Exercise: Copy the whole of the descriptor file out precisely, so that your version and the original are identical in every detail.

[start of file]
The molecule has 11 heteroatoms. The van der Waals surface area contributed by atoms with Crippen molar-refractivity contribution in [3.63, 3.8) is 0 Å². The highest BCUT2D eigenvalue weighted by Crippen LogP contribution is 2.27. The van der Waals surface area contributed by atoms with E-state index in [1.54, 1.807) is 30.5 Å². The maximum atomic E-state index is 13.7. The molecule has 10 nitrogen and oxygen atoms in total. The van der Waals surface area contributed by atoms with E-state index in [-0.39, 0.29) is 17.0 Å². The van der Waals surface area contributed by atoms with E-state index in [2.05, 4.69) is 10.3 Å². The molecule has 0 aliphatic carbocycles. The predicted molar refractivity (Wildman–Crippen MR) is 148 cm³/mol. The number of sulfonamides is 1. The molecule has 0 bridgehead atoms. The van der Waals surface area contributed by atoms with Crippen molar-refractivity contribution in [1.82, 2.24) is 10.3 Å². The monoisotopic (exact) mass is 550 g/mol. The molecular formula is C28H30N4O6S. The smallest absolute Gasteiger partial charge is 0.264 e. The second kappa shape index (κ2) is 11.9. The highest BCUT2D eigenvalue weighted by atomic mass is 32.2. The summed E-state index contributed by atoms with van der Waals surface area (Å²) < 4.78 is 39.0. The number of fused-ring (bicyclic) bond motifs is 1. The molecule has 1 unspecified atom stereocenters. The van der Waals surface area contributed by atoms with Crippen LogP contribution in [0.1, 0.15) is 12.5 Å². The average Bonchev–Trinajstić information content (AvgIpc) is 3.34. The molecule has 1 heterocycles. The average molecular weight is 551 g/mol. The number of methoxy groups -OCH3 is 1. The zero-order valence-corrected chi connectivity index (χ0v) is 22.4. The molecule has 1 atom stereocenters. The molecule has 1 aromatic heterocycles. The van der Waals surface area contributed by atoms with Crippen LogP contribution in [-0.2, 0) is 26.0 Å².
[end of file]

The molecule has 11 heteroatoms. The van der Waals surface area contributed by atoms with Crippen molar-refractivity contribution in [3.63, 3.8) is 0 Å². The highest BCUT2D eigenvalue weighted by Crippen LogP contribution is 2.27. The van der Waals surface area contributed by atoms with E-state index in [1.54, 1.807) is 30.5 Å². The maximum atomic E-state index is 13.7. The molecule has 10 nitrogen and oxygen atoms in total. The van der Waals surface area contributed by atoms with E-state index in [-0.39, 0.29) is 17.0 Å². The van der Waals surface area contributed by atoms with E-state index in [2.05, 4.69) is 10.3 Å². The molecule has 0 aliphatic carbocycles. The predicted molar refractivity (Wildman–Crippen MR) is 148 cm³/mol. The number of sulfonamides is 1. The molecule has 0 bridgehead atoms. The van der Waals surface area contributed by atoms with Crippen molar-refractivity contribution in [1.82, 2.24) is 10.3 Å². The monoisotopic (exact) mass is 550 g/mol. The molecular formula is C28H30N4O6S. The smallest absolute Gasteiger partial charge is 0.264 e. The second kappa shape index (κ2) is 11.9. The highest BCUT2D eigenvalue weighted by atomic mass is 32.2. The summed E-state index contributed by atoms with van der Waals surface area (Å²) < 4.78 is 39.0. The number of fused-ring (bicyclic) bond motifs is 1. The molecule has 1 unspecified atom stereocenters. The van der Waals surface area contributed by atoms with Crippen LogP contribution in [0.1, 0.15) is 12.5 Å². The average Bonchev–Trinajstić information content (AvgIpc) is 3.34. The molecule has 1 heterocycles. The average molecular weight is 551 g/mol. The number of methoxy groups -OCH3 is 1. The zero-order valence-corrected chi connectivity index (χ0v) is 22.4. The molecule has 1 atom stereocenters. The molecule has 1 aromatic heterocycles. The van der Waals surface area contributed by atoms with Crippen LogP contribution in [-0.2, 0) is 26.0 Å².